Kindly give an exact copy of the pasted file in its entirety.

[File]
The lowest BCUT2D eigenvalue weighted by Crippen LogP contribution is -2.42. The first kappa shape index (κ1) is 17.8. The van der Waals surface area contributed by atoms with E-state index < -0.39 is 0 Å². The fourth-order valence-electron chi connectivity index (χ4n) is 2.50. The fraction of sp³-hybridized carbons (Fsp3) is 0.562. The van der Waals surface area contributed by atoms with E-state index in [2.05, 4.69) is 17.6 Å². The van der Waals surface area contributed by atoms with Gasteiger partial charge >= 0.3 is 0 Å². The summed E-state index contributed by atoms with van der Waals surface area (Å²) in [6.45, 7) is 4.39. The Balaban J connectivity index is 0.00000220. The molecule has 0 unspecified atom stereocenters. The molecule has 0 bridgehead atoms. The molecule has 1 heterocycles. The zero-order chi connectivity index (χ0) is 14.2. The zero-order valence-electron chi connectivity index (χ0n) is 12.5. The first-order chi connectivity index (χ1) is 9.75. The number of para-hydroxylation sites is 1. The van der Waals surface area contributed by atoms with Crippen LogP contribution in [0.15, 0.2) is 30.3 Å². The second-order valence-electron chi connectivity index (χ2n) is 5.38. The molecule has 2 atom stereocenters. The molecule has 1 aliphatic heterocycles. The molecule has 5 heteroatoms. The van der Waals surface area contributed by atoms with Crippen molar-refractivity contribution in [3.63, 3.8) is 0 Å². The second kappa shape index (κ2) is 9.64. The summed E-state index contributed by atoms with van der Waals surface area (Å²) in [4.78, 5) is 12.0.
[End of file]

The lowest BCUT2D eigenvalue weighted by Crippen LogP contribution is -2.42. The first kappa shape index (κ1) is 17.8. The van der Waals surface area contributed by atoms with E-state index < -0.39 is 0 Å². The fourth-order valence-electron chi connectivity index (χ4n) is 2.50. The fraction of sp³-hybridized carbons (Fsp3) is 0.562. The van der Waals surface area contributed by atoms with E-state index in [2.05, 4.69) is 17.6 Å². The van der Waals surface area contributed by atoms with Gasteiger partial charge >= 0.3 is 0 Å². The summed E-state index contributed by atoms with van der Waals surface area (Å²) in [6.45, 7) is 4.39. The Balaban J connectivity index is 0.00000220. The molecule has 0 unspecified atom stereocenters. The molecule has 0 bridgehead atoms. The molecule has 1 heterocycles. The zero-order chi connectivity index (χ0) is 14.2. The zero-order valence-electron chi connectivity index (χ0n) is 12.5. The first-order chi connectivity index (χ1) is 9.75. The number of para-hydroxylation sites is 1. The van der Waals surface area contributed by atoms with Crippen LogP contribution in [0.15, 0.2) is 30.3 Å². The second-order valence-electron chi connectivity index (χ2n) is 5.38. The molecule has 2 atom stereocenters. The molecule has 1 aliphatic heterocycles. The molecule has 5 heteroatoms. The van der Waals surface area contributed by atoms with Crippen molar-refractivity contribution in [3.63, 3.8) is 0 Å². The second kappa shape index (κ2) is 9.64. The summed E-state index contributed by atoms with van der Waals surface area (Å²) in [4.78, 5) is 12.0.